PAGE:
When I posed the dilemma of boundaries, my higher self responded in simple terms: "Come home to your breath." The Holy Spirit, God, the Big Dude, Cara, the Buddha are manifested uniquely in each human. In the breath, the visible sign of our vitality. It is to inner goodness and grace, symbolized by the breath, that we need to turn when challenged by a person who tests our boundaries.

It's a life-long struggle for me to find the balance between good fences and loving my neighbor. Recently, the universe is sending me situations that rock my world and are hard to see as learning oportunities. One person I love deeply is detaching, not to reject me but to become more healthy. Intellectually, I know this but it feels like a sword to my heart. Another person is coming and going, one moment too close and one moment gone. In each case, I am tearing my hair and rending my clothing (so to speak). Like Charlie Brown, I cry "aaarrrgghhh" to the universe! And, I sit in meditation begging for help with my own boundaries.

When I am thinking of the machinations of another, worrying about losing the love of another, skeptical of the intrusions of another, I am not centered in my own life, in this day, in this moment of my own experience. Maybe I am the cardinal myself, but I wouldn't notice it because I am skirmishing on the ground with my feathered friends to get the best bird seed, never noticing the view from the branches which reveals an abundance sufficient for all. Having boundaries means seeing the vista from my own eyes and knowing it's the right and good for me.

And so it is. Anne

Wednesday, January 18, 2012

The "Gift" of Sleep

My question to Cara, the higher self, this morning was: Speak to me of sleep. After several fitful nights, I don't find myself spiritually inclined. I want to read a good book and drift away the day. Alas, the day is filled with activities

Sitting in my white wicker rocker with my legs crossed in my aging version of a meditation pose, I still my mind and watch the wind move leaves and even trees around as it will. I remember that my meditation coach suggested each of us create a sanctuary and I know at once that nature is and has always been my sanctuary. And so I continue watching for signs of the wind through my living room sliders.

Cara says, "Sleep is a gift from the gods and a mystery to the ego."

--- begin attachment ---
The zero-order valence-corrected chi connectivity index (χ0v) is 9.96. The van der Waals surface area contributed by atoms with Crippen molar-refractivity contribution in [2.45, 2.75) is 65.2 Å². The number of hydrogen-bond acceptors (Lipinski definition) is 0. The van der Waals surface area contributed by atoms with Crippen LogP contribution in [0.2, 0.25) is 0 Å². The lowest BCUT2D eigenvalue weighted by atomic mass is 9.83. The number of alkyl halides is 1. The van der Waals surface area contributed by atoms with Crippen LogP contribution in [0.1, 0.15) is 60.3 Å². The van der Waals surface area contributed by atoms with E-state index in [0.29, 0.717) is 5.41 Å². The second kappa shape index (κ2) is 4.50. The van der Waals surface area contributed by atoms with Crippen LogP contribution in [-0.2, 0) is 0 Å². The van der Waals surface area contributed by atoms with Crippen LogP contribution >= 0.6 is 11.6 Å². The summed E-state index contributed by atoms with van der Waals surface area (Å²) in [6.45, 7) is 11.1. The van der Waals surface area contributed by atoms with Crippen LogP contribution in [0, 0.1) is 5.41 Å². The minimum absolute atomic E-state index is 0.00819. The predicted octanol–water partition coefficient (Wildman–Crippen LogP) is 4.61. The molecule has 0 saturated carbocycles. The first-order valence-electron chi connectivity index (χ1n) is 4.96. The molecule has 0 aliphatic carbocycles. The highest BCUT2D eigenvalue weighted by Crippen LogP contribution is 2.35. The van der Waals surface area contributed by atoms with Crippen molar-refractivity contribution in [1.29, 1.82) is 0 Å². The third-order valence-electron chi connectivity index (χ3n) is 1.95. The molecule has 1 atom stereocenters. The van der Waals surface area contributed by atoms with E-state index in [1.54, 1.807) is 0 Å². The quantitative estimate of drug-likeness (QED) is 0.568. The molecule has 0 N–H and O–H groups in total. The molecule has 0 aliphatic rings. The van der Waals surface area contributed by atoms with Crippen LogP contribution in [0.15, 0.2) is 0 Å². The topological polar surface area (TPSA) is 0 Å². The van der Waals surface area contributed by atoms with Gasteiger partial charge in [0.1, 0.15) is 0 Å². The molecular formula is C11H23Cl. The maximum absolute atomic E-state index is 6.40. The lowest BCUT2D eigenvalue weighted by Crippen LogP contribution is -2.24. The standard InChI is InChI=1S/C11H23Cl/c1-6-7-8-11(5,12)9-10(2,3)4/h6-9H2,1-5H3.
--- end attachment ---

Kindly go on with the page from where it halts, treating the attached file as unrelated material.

I feel relief. When sleepless, I am inclined to feel at fault as though with more effort, I could make it happen. I need to ask the gods for sleep as I would for anything else when desperate. Not my fault. Not my fault, I whisper joyfully.

But Cara's not finished; she speaks again, "Sleeplessness may also be a gift." Hmmm. I don't always like the higher self OR the gods. But, so it is. Anne

Monday, January 16, 2012


I learned this morning that soul energy doesn't need boundaries. Sitting in meditation, my little local energy was frittering off in multiple directions. Towards the dog, other people in the house, and towards the future. I felt surrounded by vampires who were sucking the life out of me.

I often feel that the energy of others immediately begins to deplete my energy. Like a shapeshifter, I fit myself around the attractions and disactions around me.

So, I have established artificial boundaries to protect myself. I won't sleep at anyone's house. I protect my physical space fiercely; it feels like a matter of life and death to my ego, alas.

The insight that soul energy doesn't need boundaries rocked my world. I see that standing in the soul's energy field, I am safe no matter what the needs of strong personalities around me. Looking out, I notice the house across the way is bathed in the glow of winter sun, muted into a matte finish. Kind of like soul glow, natural, effortless, barely noticeable. Transformative, though. Anne

Sunday, January 15, 2012

Speak to Me of Mothering

The meditation format I encountered at a workshop last week brings spiritual practice into a venue I can use on a daily basis. It consists of sitting in meditation and writing down a question or topic, then focusing on the breath until you feel moved to write a response. It's a form of channeling. Then, there's a twist. You write back to the higher energy or being that sent you the response.

In my case, I've dubbed this higher being, Cara (beloved in Italian). For many years, I thought of Cara as a kind of spirit guide or guardian angel. I find, today, that she's within me, possibly my higher self.